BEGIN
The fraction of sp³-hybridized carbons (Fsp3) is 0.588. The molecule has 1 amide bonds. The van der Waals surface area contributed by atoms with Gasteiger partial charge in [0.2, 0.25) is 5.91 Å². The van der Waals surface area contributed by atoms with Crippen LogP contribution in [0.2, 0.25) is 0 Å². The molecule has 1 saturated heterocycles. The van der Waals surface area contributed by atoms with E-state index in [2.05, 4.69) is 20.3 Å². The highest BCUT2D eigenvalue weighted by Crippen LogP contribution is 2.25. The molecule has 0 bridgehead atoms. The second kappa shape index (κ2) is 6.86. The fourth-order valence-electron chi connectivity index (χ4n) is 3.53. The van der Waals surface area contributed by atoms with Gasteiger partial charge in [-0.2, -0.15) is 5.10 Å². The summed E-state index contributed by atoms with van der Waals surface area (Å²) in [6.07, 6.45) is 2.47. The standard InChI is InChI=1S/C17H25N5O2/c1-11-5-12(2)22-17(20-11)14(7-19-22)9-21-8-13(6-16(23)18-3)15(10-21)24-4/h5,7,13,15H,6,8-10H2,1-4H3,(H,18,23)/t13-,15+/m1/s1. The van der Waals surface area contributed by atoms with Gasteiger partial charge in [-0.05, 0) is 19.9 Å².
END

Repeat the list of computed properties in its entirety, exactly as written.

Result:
The fraction of sp³-hybridized carbons (Fsp3) is 0.588. The molecule has 1 amide bonds. The van der Waals surface area contributed by atoms with Gasteiger partial charge in [0.2, 0.25) is 5.91 Å². The van der Waals surface area contributed by atoms with Crippen LogP contribution in [0.2, 0.25) is 0 Å². The molecule has 1 saturated heterocycles. The van der Waals surface area contributed by atoms with E-state index in [2.05, 4.69) is 20.3 Å². The highest BCUT2D eigenvalue weighted by Crippen LogP contribution is 2.25. The molecule has 0 bridgehead atoms. The second kappa shape index (κ2) is 6.86. The fourth-order valence-electron chi connectivity index (χ4n) is 3.53. The van der Waals surface area contributed by atoms with Gasteiger partial charge in [-0.2, -0.15) is 5.10 Å². The summed E-state index contributed by atoms with van der Waals surface area (Å²) in [6.07, 6.45) is 2.47. The standard InChI is InChI=1S/C17H25N5O2/c1-11-5-12(2)22-17(20-11)14(7-19-22)9-21-8-13(6-16(23)18-3)15(10-21)24-4/h5,7,13,15H,6,8-10H2,1-4H3,(H,18,23)/t13-,15+/m1/s1. The van der Waals surface area contributed by atoms with Gasteiger partial charge in [-0.05, 0) is 19.9 Å².